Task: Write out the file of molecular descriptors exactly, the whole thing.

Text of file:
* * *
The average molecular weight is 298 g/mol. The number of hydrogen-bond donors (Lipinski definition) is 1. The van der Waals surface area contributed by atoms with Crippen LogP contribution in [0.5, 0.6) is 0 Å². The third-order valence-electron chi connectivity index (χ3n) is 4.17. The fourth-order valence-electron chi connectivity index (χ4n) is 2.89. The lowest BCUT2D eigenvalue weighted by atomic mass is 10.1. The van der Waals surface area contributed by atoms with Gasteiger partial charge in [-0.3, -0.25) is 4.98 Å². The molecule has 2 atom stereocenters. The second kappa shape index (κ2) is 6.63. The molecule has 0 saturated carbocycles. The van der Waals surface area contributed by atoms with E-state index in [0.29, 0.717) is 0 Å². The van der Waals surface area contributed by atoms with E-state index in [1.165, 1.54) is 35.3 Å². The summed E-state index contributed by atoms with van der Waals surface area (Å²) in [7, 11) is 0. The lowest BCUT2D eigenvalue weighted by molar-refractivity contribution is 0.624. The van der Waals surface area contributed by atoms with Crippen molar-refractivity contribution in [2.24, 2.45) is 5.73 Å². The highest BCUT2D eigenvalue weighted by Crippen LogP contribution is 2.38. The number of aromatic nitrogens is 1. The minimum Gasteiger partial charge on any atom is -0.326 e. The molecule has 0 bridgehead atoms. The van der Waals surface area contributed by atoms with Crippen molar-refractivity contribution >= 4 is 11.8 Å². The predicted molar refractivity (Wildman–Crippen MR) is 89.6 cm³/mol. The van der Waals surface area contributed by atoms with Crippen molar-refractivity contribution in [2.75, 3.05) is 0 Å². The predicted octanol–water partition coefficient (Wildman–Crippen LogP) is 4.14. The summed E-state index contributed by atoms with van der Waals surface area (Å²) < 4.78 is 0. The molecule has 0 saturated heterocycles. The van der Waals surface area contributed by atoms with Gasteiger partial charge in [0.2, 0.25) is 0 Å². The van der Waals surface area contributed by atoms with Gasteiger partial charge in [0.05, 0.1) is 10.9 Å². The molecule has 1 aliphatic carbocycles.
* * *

The average molecular weight is 298 g/mol. The number of hydrogen-bond donors (Lipinski definition) is 1. The van der Waals surface area contributed by atoms with Crippen LogP contribution in [0.5, 0.6) is 0 Å². The third-order valence-electron chi connectivity index (χ3n) is 4.17. The fourth-order valence-electron chi connectivity index (χ4n) is 2.89. The lowest BCUT2D eigenvalue weighted by atomic mass is 10.1. The van der Waals surface area contributed by atoms with Gasteiger partial charge in [-0.3, -0.25) is 4.98 Å². The molecule has 2 atom stereocenters. The second kappa shape index (κ2) is 6.63. The molecule has 0 saturated carbocycles. The van der Waals surface area contributed by atoms with E-state index in [0.29, 0.717) is 0 Å². The van der Waals surface area contributed by atoms with E-state index in [1.165, 1.54) is 35.3 Å². The summed E-state index contributed by atoms with van der Waals surface area (Å²) in [7, 11) is 0. The lowest BCUT2D eigenvalue weighted by molar-refractivity contribution is 0.624. The van der Waals surface area contributed by atoms with Crippen molar-refractivity contribution in [2.24, 2.45) is 5.73 Å². The highest BCUT2D eigenvalue weighted by Crippen LogP contribution is 2.38. The number of aromatic nitrogens is 1. The minimum Gasteiger partial charge on any atom is -0.326 e. The molecule has 0 bridgehead atoms. The van der Waals surface area contributed by atoms with Crippen molar-refractivity contribution >= 4 is 11.8 Å². The predicted molar refractivity (Wildman–Crippen MR) is 89.6 cm³/mol. The van der Waals surface area contributed by atoms with Crippen molar-refractivity contribution in [2.75, 3.05) is 0 Å². The predicted octanol–water partition coefficient (Wildman–Crippen LogP) is 4.14. The summed E-state index contributed by atoms with van der Waals surface area (Å²) < 4.78 is 0. The molecule has 0 saturated heterocycles. The van der Waals surface area contributed by atoms with Gasteiger partial charge in [0.2, 0.25) is 0 Å². The van der Waals surface area contributed by atoms with Gasteiger partial charge in [0.05, 0.1) is 10.9 Å². The molecule has 1 aliphatic carbocycles.